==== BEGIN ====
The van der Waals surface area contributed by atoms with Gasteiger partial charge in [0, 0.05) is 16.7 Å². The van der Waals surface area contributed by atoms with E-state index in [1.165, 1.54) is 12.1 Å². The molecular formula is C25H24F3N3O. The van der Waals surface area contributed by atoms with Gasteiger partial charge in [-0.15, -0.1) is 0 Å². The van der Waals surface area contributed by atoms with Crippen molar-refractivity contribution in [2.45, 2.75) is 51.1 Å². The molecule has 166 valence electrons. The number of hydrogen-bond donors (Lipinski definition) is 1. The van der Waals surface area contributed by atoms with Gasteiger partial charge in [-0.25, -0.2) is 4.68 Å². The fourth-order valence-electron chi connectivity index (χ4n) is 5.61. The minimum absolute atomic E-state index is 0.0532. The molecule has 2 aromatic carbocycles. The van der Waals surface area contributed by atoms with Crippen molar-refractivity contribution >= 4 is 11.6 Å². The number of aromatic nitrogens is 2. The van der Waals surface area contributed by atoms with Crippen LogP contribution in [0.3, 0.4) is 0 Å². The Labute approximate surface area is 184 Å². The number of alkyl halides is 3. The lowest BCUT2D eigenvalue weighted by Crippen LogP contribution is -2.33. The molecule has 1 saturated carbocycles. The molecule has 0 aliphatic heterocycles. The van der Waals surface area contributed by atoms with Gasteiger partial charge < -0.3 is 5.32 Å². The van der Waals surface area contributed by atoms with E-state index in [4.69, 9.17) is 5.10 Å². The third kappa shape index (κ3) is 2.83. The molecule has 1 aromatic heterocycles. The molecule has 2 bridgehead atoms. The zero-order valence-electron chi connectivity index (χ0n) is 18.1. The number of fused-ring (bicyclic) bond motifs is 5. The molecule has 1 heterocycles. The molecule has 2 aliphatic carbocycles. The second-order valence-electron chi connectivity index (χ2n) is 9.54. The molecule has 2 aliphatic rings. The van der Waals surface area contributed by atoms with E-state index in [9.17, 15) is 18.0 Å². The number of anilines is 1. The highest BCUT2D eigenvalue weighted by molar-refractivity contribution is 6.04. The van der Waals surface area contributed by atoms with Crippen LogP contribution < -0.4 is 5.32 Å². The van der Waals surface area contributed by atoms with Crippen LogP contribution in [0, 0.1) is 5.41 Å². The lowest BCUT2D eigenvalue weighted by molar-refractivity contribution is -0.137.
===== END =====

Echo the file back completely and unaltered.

The van der Waals surface area contributed by atoms with Gasteiger partial charge in [0, 0.05) is 16.7 Å². The van der Waals surface area contributed by atoms with E-state index in [1.165, 1.54) is 12.1 Å². The molecular formula is C25H24F3N3O. The van der Waals surface area contributed by atoms with Gasteiger partial charge in [-0.15, -0.1) is 0 Å². The van der Waals surface area contributed by atoms with Crippen molar-refractivity contribution in [2.45, 2.75) is 51.1 Å². The molecule has 166 valence electrons. The number of hydrogen-bond donors (Lipinski definition) is 1. The van der Waals surface area contributed by atoms with Gasteiger partial charge in [-0.25, -0.2) is 4.68 Å². The fourth-order valence-electron chi connectivity index (χ4n) is 5.61. The minimum absolute atomic E-state index is 0.0532. The molecule has 2 aromatic carbocycles. The van der Waals surface area contributed by atoms with Crippen molar-refractivity contribution >= 4 is 11.6 Å². The number of aromatic nitrogens is 2. The van der Waals surface area contributed by atoms with Crippen LogP contribution in [0.3, 0.4) is 0 Å². The Labute approximate surface area is 184 Å². The number of alkyl halides is 3. The lowest BCUT2D eigenvalue weighted by Crippen LogP contribution is -2.33. The molecule has 1 saturated carbocycles. The molecule has 0 aliphatic heterocycles. The van der Waals surface area contributed by atoms with Gasteiger partial charge < -0.3 is 5.32 Å². The van der Waals surface area contributed by atoms with E-state index in [4.69, 9.17) is 5.10 Å². The third kappa shape index (κ3) is 2.83. The molecule has 1 aromatic heterocycles. The molecule has 2 bridgehead atoms. The zero-order valence-electron chi connectivity index (χ0n) is 18.1. The number of fused-ring (bicyclic) bond motifs is 5. The molecule has 1 heterocycles. The molecule has 2 aliphatic carbocycles. The second-order valence-electron chi connectivity index (χ2n) is 9.54. The molecule has 2 aliphatic rings. The van der Waals surface area contributed by atoms with E-state index in [9.17, 15) is 18.0 Å². The number of anilines is 1. The highest BCUT2D eigenvalue weighted by molar-refractivity contribution is 6.04. The van der Waals surface area contributed by atoms with Crippen LogP contribution < -0.4 is 5.32 Å². The van der Waals surface area contributed by atoms with Crippen LogP contribution in [0, 0.1) is 5.41 Å². The lowest BCUT2D eigenvalue weighted by molar-refractivity contribution is -0.137.